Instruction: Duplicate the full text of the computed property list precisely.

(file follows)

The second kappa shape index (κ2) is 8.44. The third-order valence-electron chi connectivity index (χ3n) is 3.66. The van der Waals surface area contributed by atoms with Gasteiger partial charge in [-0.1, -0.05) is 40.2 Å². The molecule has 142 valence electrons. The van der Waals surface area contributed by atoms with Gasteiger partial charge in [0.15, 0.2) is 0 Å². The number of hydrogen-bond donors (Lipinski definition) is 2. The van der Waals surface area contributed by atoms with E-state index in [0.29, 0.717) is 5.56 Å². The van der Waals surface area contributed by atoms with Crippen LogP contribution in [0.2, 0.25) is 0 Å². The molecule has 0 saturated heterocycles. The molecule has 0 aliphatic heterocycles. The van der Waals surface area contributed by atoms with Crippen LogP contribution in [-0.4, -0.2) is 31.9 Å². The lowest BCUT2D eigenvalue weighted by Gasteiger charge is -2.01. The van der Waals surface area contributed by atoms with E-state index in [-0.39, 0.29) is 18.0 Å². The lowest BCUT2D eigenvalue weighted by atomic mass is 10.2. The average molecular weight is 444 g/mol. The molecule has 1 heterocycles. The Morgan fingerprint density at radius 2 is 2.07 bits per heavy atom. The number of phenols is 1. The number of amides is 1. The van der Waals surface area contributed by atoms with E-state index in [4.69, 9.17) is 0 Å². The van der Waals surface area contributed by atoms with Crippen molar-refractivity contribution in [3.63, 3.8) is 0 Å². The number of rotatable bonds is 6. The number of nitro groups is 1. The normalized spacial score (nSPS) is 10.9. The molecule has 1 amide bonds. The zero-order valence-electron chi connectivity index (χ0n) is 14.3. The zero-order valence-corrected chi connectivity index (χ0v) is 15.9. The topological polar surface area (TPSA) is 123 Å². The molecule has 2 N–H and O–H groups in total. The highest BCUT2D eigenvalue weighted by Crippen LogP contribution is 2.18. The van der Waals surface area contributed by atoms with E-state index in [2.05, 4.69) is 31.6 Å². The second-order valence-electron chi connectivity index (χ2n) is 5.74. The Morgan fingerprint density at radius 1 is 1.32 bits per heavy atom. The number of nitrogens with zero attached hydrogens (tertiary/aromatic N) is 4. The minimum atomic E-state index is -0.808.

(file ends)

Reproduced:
The second kappa shape index (κ2) is 8.44. The third-order valence-electron chi connectivity index (χ3n) is 3.66. The van der Waals surface area contributed by atoms with Gasteiger partial charge in [-0.1, -0.05) is 40.2 Å². The molecule has 142 valence electrons. The van der Waals surface area contributed by atoms with Gasteiger partial charge in [0.15, 0.2) is 0 Å². The number of hydrogen-bond donors (Lipinski definition) is 2. The van der Waals surface area contributed by atoms with E-state index in [0.29, 0.717) is 5.56 Å². The van der Waals surface area contributed by atoms with Crippen LogP contribution in [0.2, 0.25) is 0 Å². The molecule has 0 saturated heterocycles. The molecule has 0 aliphatic heterocycles. The van der Waals surface area contributed by atoms with Crippen LogP contribution in [-0.4, -0.2) is 31.9 Å². The lowest BCUT2D eigenvalue weighted by Gasteiger charge is -2.01. The van der Waals surface area contributed by atoms with E-state index in [-0.39, 0.29) is 18.0 Å². The lowest BCUT2D eigenvalue weighted by atomic mass is 10.2. The average molecular weight is 444 g/mol. The molecule has 1 heterocycles. The Morgan fingerprint density at radius 2 is 2.07 bits per heavy atom. The number of phenols is 1. The number of amides is 1. The van der Waals surface area contributed by atoms with E-state index in [4.69, 9.17) is 0 Å². The van der Waals surface area contributed by atoms with Crippen molar-refractivity contribution in [3.63, 3.8) is 0 Å². The number of rotatable bonds is 6. The number of nitro groups is 1. The normalized spacial score (nSPS) is 10.9. The molecule has 1 amide bonds. The zero-order valence-electron chi connectivity index (χ0n) is 14.3. The zero-order valence-corrected chi connectivity index (χ0v) is 15.9. The topological polar surface area (TPSA) is 123 Å². The molecule has 2 N–H and O–H groups in total. The highest BCUT2D eigenvalue weighted by Crippen LogP contribution is 2.18. The van der Waals surface area contributed by atoms with E-state index in [2.05, 4.69) is 31.6 Å². The second-order valence-electron chi connectivity index (χ2n) is 5.74. The Morgan fingerprint density at radius 1 is 1.32 bits per heavy atom. The number of nitrogens with zero attached hydrogens (tertiary/aromatic N) is 4. The minimum atomic E-state index is -0.808.